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New Charter Teacher Certification Empowers Local Educators 

by Kristen McCarver 

Part of Bluum’s commitment to Idaho’s families is taking risks to develop new approaches, so all Idaho students have access to a great education. During this year’s legislative session, our lawmakers approved one such approach – Idaho’s new Charter School Teacher Certification will empower Idaho charter schools to grow, mentor, and now certify their own teachers. This is particularly important, because the Gem state’s rapidly growing population will need more schools, and thus more teachers than ever. 

Typically, charter school teachers have obtained certifications through traditional educator preparation programs, or one of a handful of alternative certification options. However, the alternative routes previously available require substantial monetary and time investments from individuals who have already completed their post-secondary education. This new certification option, available only to public charter schools, allows these schools to provide hands-on training and mentorship in the art and science of educating students.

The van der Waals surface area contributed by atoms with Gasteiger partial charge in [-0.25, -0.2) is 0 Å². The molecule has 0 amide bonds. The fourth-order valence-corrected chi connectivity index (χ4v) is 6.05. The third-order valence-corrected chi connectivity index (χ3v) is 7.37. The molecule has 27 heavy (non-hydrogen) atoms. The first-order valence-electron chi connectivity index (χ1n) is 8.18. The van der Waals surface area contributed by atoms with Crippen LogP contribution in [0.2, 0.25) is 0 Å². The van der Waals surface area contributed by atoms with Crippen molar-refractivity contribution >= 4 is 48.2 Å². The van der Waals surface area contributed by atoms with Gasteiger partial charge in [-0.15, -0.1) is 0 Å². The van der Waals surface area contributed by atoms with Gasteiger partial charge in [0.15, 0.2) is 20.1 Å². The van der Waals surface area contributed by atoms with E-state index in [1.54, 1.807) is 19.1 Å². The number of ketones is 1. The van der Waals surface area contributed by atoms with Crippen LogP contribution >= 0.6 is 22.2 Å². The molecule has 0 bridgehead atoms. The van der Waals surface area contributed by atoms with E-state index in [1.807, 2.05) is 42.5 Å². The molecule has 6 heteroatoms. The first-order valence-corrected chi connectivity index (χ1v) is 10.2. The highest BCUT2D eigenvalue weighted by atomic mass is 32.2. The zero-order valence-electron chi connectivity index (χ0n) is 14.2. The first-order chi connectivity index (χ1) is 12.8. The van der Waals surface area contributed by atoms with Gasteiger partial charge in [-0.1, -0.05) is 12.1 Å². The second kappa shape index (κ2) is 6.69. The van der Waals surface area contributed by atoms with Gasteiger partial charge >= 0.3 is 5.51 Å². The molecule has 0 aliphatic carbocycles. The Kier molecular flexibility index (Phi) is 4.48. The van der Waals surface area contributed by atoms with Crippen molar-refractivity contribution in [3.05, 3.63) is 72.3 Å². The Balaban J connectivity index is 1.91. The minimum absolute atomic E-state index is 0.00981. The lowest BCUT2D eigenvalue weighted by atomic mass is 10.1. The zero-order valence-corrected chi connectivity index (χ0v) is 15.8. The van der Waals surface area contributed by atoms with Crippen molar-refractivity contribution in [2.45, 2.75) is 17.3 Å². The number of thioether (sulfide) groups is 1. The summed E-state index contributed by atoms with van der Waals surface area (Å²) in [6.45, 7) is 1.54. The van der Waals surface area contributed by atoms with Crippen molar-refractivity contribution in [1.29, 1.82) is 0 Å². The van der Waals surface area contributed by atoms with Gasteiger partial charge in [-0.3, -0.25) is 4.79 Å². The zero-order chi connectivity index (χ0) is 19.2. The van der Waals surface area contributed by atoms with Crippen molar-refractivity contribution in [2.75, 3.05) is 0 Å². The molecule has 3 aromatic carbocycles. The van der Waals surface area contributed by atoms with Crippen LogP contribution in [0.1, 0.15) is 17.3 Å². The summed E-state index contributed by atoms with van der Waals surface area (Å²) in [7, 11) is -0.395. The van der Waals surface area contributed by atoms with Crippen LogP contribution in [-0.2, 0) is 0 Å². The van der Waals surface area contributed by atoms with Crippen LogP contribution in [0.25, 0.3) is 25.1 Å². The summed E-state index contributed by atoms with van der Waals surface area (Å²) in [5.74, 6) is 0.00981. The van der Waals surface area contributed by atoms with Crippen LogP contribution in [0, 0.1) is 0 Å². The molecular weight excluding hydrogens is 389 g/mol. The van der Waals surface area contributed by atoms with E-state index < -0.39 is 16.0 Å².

Four Idaho charter school leaders discussed this newly-created option as part of a panel, “Creating the Workforce We Need for Success in the Post Pandemic World.” The panel was part of Boise State University’s Educator Workforce & Partnership Summit, moderated by Bluum’s CEO, Terry Ryan. 

Kelly Trudeau, Administrator of Compass Public Charter School, shared that there is “absolutely” merit in seeking out and hiring teachers who are certified and have come from traditional training programs through higher education.